On Oct. 30th, the New York City Board of Health held a public hearing on a recent proposal to amend article 207.05 of the New York City Health code — detailing the acquisition of birth certificates. The “notice of intention to change” proposes that transgender individuals be allowed to request a new birth certificate in which they can choose their sex — without any proof of sex reassignment surgery.Under the likely amendment, applicants would be required to have their name changed and have lived under the sought gender for two or more years. With a signed affidavit from a mental health professional and doctor asserting permanence of the change, applicants would be granted a new birth certificate. No operation necessary.
Since 1971, New York City has allowed transgender individuals the ability to request new birth certificates that instead omit sex all together. Given proof of sex reassignment surgery and an agreement to a post-op physical to determine permanence, new documentation was granted.
Today, the push for change comes as advocates claim the 1971 policy excludes individuals who cannot afford surgery and fails to give applicants what they really want — legal documentation stating them as female instead of male, or male instead of female.
While the proposal can seem like a move in the right direction for a generally underrepresented and heavily discriminated minority, its implications for the future won’t necessarily be as progressive as hoped.
First, allowing applicants to change the sex displayed on their birth certificate, a document that states biological statistics at the time of birth, is inherently flawed. True, some transgender individuals might have lived their entire life as a man or woman, but without a sex reassignment surgery (and even with), their biological sex remains the same as it was at birth. Gender is a fluid social construct and can, thus, be changed, but sex — a biological statistic — cannot be.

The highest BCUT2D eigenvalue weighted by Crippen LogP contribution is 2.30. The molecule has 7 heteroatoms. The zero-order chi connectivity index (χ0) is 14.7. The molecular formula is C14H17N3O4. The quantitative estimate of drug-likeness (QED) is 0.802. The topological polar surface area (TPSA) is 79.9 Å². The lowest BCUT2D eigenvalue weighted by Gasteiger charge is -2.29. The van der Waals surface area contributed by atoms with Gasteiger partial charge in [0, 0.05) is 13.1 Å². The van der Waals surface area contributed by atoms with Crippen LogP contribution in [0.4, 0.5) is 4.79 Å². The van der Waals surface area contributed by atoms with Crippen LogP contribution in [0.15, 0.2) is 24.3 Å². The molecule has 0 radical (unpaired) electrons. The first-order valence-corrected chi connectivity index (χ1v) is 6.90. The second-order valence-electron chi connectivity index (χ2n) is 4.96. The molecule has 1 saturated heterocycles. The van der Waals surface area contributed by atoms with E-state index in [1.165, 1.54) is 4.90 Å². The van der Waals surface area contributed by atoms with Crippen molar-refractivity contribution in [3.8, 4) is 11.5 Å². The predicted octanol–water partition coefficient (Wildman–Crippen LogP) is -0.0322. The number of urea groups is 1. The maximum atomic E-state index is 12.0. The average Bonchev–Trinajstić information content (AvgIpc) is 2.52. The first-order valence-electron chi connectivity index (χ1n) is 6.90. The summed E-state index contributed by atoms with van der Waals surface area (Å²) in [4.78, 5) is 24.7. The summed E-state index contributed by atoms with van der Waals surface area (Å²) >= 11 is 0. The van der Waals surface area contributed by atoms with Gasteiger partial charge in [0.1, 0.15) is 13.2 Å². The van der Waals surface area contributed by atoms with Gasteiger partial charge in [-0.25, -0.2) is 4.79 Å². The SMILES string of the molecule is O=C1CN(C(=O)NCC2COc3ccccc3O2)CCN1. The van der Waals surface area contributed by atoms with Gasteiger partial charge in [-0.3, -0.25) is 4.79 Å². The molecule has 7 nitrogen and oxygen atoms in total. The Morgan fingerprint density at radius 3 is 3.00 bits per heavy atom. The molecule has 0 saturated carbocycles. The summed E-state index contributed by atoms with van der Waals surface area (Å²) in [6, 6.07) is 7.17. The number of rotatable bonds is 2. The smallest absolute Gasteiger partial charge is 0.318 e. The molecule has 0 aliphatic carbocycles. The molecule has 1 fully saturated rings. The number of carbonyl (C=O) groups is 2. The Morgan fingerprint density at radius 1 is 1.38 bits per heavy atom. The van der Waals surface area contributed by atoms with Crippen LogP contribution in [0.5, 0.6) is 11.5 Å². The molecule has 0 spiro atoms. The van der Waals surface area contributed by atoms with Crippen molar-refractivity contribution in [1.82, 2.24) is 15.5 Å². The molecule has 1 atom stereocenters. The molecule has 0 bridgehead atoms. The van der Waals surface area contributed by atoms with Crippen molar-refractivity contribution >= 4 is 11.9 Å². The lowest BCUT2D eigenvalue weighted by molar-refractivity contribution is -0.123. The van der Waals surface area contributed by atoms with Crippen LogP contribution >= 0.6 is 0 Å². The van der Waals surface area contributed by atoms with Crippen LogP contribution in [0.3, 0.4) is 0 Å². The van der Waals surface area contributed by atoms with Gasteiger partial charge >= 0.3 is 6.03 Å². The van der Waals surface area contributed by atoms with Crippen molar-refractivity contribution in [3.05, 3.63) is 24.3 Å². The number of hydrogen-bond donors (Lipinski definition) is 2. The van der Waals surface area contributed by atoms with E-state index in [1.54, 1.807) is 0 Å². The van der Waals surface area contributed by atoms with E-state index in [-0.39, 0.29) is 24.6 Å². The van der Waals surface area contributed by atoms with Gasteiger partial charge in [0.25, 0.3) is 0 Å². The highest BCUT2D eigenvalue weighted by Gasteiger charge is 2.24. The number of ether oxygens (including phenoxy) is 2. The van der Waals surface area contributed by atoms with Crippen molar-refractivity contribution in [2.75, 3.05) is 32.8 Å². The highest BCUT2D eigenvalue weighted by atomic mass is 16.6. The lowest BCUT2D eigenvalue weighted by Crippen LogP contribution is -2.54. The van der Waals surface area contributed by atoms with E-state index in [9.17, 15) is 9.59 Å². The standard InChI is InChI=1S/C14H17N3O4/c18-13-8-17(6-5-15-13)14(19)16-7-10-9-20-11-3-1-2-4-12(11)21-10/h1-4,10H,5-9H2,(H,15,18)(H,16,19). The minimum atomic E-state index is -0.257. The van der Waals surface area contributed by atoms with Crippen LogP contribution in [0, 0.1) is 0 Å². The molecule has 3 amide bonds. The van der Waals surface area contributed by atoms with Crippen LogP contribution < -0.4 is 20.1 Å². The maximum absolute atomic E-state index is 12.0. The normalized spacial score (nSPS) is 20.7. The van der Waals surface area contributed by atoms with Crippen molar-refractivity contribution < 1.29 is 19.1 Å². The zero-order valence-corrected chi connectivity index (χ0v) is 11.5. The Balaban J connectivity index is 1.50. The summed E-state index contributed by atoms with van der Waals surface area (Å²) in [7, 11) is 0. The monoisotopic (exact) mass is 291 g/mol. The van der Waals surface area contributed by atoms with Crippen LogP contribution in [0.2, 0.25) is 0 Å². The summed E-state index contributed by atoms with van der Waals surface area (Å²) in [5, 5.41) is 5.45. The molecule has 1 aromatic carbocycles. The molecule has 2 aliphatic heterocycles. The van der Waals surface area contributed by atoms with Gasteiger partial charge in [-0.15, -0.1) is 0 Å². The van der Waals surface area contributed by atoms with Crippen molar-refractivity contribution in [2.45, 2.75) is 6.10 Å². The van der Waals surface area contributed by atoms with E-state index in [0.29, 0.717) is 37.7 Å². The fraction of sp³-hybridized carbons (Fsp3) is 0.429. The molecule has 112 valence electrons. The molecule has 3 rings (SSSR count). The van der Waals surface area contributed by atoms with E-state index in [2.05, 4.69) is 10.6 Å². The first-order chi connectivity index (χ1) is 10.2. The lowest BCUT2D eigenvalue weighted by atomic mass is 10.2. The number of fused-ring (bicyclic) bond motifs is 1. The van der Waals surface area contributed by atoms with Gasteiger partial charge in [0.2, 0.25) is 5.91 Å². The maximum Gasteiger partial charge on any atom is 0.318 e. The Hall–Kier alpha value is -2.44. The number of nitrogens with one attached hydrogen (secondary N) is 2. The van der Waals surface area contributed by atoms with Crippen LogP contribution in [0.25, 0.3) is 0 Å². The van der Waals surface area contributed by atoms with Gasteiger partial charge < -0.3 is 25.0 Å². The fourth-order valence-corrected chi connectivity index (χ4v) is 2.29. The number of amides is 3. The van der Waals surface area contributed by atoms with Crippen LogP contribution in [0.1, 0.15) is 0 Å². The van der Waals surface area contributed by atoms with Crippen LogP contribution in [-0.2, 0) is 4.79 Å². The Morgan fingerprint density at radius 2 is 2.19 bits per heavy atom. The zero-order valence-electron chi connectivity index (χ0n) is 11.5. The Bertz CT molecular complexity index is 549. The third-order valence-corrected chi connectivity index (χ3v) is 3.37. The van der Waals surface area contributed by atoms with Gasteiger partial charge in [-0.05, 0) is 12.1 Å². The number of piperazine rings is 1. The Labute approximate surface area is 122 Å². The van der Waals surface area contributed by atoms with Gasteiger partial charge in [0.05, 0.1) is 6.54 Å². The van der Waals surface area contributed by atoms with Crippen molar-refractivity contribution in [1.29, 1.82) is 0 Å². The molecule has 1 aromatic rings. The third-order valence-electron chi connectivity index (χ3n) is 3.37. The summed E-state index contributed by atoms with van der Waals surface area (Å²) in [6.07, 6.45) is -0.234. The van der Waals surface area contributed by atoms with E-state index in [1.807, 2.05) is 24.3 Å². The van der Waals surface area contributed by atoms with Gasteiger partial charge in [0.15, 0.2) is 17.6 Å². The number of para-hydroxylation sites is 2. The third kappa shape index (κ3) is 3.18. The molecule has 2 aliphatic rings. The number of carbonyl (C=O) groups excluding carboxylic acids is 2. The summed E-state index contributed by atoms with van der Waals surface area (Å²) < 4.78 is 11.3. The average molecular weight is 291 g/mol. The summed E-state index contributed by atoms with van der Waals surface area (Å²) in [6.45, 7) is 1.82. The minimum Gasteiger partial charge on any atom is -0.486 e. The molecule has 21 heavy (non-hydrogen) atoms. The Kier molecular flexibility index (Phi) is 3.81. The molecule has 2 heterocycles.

Allowing completely new documentation with no mention of previous history defeats the essential purpose of documentation in the first place. Birth certificates aren’t used for social standings — biological sex needs to be known for statistical, physical and, most importantly, medical reasons. In medical emergency, a patient’s treatment will depend on whether he or she is a man, woman, or a transgender — not as whatever is chosen.
Additionally, a whole array of problems and complications would arise from the proposed change. For instance, does a male-to-female transgender play in men’s sports leagues? Can a male-to-female transgender marry a man, and then change back to their original sex? He or she certainly won’t be legally bound to gender.
Beyond these smaller complications, the change wouldn’t necessarily serve the purpose of promoting acceptance of transgender individuals. In fact, forcing applicants to chose between being a man or a woman furthers societal norms surrounding gender as they are today. Transgendering is an exercise in blurring the line between sexes. Having to choose one or the other merely polarizes the two. Does a transgender person have to be a man or a woman? Why can’t a third, fourth or even fifth gender exist? After all, while there might be only two biological sexes, gender has the capability of being socially reconstructed.
True, it’s a radical notion to think that gender will be redefined into five different types, but think about it this way: would it be more acceptable to have a completely unisex bathroom without any urinals, or would it be preferable to have male-to-female transgenders (who still have male genitalia) using a woman’s bathroom? Liberals and conservatives alike — it’s a hard choice that will eventually have to be made.
While advances for transgender rights are few and far between today, true progression will take place in time. Perhaps in the future, sex and gender will be required on legal documentation. And in this idealistic discrimination-free future, having the two mismatch won’t be anything but celebrated diversity. For today, though, allowing individuals to alter documentation of their birth sex — a statistic that will always be necessary — is not a step forward. It’s merely a complicated step to the side.